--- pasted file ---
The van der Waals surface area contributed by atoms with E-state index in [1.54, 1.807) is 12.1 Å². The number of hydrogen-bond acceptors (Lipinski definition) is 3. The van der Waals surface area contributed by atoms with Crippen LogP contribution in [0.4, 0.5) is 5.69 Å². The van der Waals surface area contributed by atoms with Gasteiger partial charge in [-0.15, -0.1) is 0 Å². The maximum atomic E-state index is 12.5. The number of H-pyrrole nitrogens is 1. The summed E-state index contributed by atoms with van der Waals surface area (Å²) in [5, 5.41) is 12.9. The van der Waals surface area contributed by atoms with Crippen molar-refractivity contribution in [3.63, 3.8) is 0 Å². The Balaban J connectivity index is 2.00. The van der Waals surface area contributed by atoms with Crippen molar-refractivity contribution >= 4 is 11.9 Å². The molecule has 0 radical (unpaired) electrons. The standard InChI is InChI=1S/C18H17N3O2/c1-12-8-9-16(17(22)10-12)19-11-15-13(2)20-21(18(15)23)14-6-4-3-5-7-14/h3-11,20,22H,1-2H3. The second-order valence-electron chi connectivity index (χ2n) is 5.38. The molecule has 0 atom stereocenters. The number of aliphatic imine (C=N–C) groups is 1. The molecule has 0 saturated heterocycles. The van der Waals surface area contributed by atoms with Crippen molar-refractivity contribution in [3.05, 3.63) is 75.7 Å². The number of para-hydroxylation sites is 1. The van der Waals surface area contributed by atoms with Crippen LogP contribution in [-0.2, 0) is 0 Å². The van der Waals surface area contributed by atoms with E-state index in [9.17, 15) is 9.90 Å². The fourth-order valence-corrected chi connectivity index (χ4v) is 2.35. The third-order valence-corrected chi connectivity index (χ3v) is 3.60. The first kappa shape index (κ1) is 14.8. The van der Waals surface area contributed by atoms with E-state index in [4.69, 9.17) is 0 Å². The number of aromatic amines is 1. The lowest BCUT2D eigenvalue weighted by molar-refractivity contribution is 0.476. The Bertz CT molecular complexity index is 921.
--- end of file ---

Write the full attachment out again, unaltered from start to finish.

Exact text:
The van der Waals surface area contributed by atoms with E-state index in [1.54, 1.807) is 12.1 Å². The number of hydrogen-bond acceptors (Lipinski definition) is 3. The van der Waals surface area contributed by atoms with Crippen LogP contribution in [0.4, 0.5) is 5.69 Å². The van der Waals surface area contributed by atoms with Gasteiger partial charge in [-0.15, -0.1) is 0 Å². The maximum atomic E-state index is 12.5. The number of H-pyrrole nitrogens is 1. The summed E-state index contributed by atoms with van der Waals surface area (Å²) in [5, 5.41) is 12.9. The van der Waals surface area contributed by atoms with Crippen molar-refractivity contribution in [3.63, 3.8) is 0 Å². The Balaban J connectivity index is 2.00. The van der Waals surface area contributed by atoms with Crippen molar-refractivity contribution >= 4 is 11.9 Å². The molecule has 0 radical (unpaired) electrons. The standard InChI is InChI=1S/C18H17N3O2/c1-12-8-9-16(17(22)10-12)19-11-15-13(2)20-21(18(15)23)14-6-4-3-5-7-14/h3-11,20,22H,1-2H3. The second-order valence-electron chi connectivity index (χ2n) is 5.38. The molecule has 0 atom stereocenters. The number of aliphatic imine (C=N–C) groups is 1. The molecule has 0 saturated heterocycles. The van der Waals surface area contributed by atoms with Crippen molar-refractivity contribution in [3.05, 3.63) is 75.7 Å². The number of para-hydroxylation sites is 1. The van der Waals surface area contributed by atoms with Crippen LogP contribution in [-0.2, 0) is 0 Å². The van der Waals surface area contributed by atoms with E-state index in [9.17, 15) is 9.90 Å². The fourth-order valence-corrected chi connectivity index (χ4v) is 2.35. The third-order valence-corrected chi connectivity index (χ3v) is 3.60. The first kappa shape index (κ1) is 14.8. The van der Waals surface area contributed by atoms with E-state index in [4.69, 9.17) is 0 Å². The number of aromatic amines is 1. The lowest BCUT2D eigenvalue weighted by molar-refractivity contribution is 0.476. The Bertz CT molecular complexity index is 921.